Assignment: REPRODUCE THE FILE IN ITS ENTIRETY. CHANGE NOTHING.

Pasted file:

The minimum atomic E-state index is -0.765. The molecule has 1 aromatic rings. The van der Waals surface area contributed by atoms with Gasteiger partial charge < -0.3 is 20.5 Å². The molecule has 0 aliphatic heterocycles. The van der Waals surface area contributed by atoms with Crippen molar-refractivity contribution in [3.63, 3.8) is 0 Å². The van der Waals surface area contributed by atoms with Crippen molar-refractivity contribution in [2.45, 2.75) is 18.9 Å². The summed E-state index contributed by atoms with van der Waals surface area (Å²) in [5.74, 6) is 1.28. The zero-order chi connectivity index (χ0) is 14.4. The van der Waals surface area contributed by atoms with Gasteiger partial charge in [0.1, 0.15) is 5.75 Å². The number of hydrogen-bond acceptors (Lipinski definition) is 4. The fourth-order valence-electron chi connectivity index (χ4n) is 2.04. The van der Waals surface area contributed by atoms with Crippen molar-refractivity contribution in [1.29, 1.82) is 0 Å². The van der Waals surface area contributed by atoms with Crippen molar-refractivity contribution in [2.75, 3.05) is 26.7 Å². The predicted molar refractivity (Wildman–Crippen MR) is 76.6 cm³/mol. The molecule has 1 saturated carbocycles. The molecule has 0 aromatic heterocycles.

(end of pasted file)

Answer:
The minimum atomic E-state index is -0.765. The molecule has 1 aromatic rings. The van der Waals surface area contributed by atoms with Gasteiger partial charge < -0.3 is 20.5 Å². The molecule has 0 aliphatic heterocycles. The van der Waals surface area contributed by atoms with Crippen molar-refractivity contribution in [3.63, 3.8) is 0 Å². The van der Waals surface area contributed by atoms with Crippen molar-refractivity contribution in [2.45, 2.75) is 18.9 Å². The summed E-state index contributed by atoms with van der Waals surface area (Å²) in [5.74, 6) is 1.28. The zero-order chi connectivity index (χ0) is 14.4. The van der Waals surface area contributed by atoms with Gasteiger partial charge in [0.1, 0.15) is 5.75 Å². The number of hydrogen-bond acceptors (Lipinski definition) is 4. The fourth-order valence-electron chi connectivity index (χ4n) is 2.04. The van der Waals surface area contributed by atoms with Crippen molar-refractivity contribution in [1.29, 1.82) is 0 Å². The van der Waals surface area contributed by atoms with Crippen molar-refractivity contribution in [2.75, 3.05) is 26.7 Å². The predicted molar refractivity (Wildman–Crippen MR) is 76.6 cm³/mol. The molecule has 1 saturated carbocycles. The molecule has 0 aromatic heterocycles.